Flying

Flying March 2021

お好みに追加

The sharp wit and experienced judgment of Flying’s experts cover all the challenges and rewards that aviation offers to all flying enthusiasts. From industry news updates, regulations, trends, air shows and events to carefully researched reports on all categories of airplanes, helicopters, avionics, products, technology, accessories and equipment to pilot technique, flight training, safety, weather, operations and maintenance.

もっと読む
:
United States
言語:
English
出版社:
Bonnier Corporation
刊行頻度:
Monthly

この号

3
spring training

As a runner, when the days get longer again I have to ask the question: What race will I train for this spring? It’s not about speed or glory—you know this if you’ve seen me run—it’s about having a goal. I need one in order to get myself going during the early months of the year—when the holiday lights have been packed away but the sunlight hasn’t yet returned to my home in the northern hemisphere. A date on the calendar spurs me to action in a way that a vague resolution rarely does. Still, it’s hard to put in the miles when the wind howls out of the northwest and spins snow out of the clouds. Likewise, it takes a little more effort to go to the airport and pull an…

6
inbox

VFR into IMC Rob Mark’s article on marginal VFR flying [“When the Music Dies,” Jan/Feb] fully covers the modern thinking of the subject. But I think there are a couple of points missed that are useful and come from an earlier era: 1. Landing in a field immediately below you, if trapped, has a higher probability of a livable outcome than punching into the clouds unprepared. 2. Watching the weather behind you is just as important as watching the weather ahead. It can often close in from behind. Certainly these points are subject to the variables of terrain, weather and airplane types. Stephen Phoenix via email Flying in the B-29 Martha Lunken’s B-29 adventure [in “‘Doc,’ David, Herb and the Cops,” Jan/Feb] evoked a few old memories. My father worked for Douglas Aircraft Company in Long Beach,…

6
editors’ choice awards 2021

Collaboration. Maybe the term gets thrown around enough to wear thin, but our best efforts rarely derive from flying solo. Even Chuck Yeager would remind you: He was not alone in the cockpit of Glamorous Glennis, in any true sense. During a year marked by lives upended, working together saw us through to 2021. Efforts began long before 2020 in order to achieve the goals met by the teams that we highlight in our Editors’ Choice Awards this year. To manage workload and increase safety, to return a US crew to space, and to land a light airplane autonomously—all of these things took collaborative effort, and that’s why we’ve called them out for our recognition. One of these teams will be selected for our highest award, the Flying Innovation Award, but for…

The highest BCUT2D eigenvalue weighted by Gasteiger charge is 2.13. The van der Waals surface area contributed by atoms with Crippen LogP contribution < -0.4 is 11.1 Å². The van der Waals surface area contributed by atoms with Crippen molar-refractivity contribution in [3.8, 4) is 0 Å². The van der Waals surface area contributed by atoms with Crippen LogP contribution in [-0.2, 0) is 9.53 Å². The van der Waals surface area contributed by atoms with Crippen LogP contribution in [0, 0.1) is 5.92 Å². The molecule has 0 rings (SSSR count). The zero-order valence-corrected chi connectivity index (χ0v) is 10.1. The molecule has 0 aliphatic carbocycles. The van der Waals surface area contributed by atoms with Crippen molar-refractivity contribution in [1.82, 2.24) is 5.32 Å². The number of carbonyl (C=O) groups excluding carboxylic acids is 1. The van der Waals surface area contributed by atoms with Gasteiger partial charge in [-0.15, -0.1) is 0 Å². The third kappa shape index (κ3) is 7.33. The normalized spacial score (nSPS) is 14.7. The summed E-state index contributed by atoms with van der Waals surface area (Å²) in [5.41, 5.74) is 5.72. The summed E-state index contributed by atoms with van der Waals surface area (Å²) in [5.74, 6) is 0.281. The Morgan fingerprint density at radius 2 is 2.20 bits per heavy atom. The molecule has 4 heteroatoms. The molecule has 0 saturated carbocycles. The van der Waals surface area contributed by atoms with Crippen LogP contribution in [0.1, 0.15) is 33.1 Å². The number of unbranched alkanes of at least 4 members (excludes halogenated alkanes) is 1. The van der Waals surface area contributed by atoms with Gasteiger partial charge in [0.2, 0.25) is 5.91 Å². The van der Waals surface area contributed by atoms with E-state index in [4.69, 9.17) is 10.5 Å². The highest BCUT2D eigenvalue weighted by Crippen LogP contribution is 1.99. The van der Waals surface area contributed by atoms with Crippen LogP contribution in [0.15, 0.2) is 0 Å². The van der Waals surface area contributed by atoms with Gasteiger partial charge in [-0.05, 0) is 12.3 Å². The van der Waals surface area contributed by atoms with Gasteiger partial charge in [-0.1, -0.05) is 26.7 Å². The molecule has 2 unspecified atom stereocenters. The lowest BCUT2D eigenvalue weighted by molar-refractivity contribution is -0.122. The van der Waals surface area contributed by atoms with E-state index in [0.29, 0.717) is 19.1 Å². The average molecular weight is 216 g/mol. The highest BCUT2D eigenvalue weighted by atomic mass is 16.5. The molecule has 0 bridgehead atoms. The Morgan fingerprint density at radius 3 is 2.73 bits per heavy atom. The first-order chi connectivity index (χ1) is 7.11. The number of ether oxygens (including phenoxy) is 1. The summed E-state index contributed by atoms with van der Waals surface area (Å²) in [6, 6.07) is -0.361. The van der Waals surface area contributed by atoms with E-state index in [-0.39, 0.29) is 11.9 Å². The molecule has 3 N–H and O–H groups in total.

2
foreflight’s 2020 updates

Since Flying’s spring 2020 update about the app, ForeFlight has continued to act like an R2-D2-style assistant to pilots operating anywhere in the world, assuming they’re connected to the right peripherals. In the most recent update as of press time, ForeFlight now includes a robust 10-day hourly forecast feature offering users globally-supported forecast weather for any airport in the world. The forecasts are broken down into daily and hourly reports, as well as graphic depictions of flight categories such as VFR, marginal-VFR, IFR and low-IFR conditions. Users of the ForeFlight Performance plan will find that these forecasts improve the accuracy of takeoff- and landing-performance calculations. Earlier ForeFlight updates to some subscription plans included interactive icing and turbulence forecast layers in the 3D preview mode. With the Traffic Procedure Advisor, pilots can specify…

1
ask flying

If departing an airport with a relatively high density altitude on a gusty day, what climb speed should you use and when? "The principle of adding a few knots—say 10, or half the gust speed—to approach speed applies to takeoff and initial climb as well as landing. It’s simply a matter of putting as much distance as possible between you and an inadvertent stall. But the takeoff case is potentially more troublesome. When approaching to land, you’re slowing down from a speed with wide safety margins, and you can keep up your speed if the airspeed fluctuations caused by gusts make you uneasy. Taking off, you have to fly through the band of speeds you avoid on landing; and you don’t know what you’ll encounter until you’re in the air. In strong gusts,…

5
hawaii lessons

I learned about flying from that NO.958 In 1948, living in New Jersey, I wanted very much to get into flying. My inquiries led me to Secaucus (now a metropolis in its own right, 10 minutes from New York City), where I found the Dawn Patrol seaplane base located on the Hackensack River. The owner-operator was a veteran Navy pilot, who just a few years earlier had engaged in combat flying a torpedo bomber. His name was Cliff Umschied, and the fleet consisted of two Luscombes on floats. I was a kid and didn’t have much money at the time, but it was the beginning of a long and wonderful love affair with aviation. The lessons that my own flight training taught me stayed with me over the years until I eventually…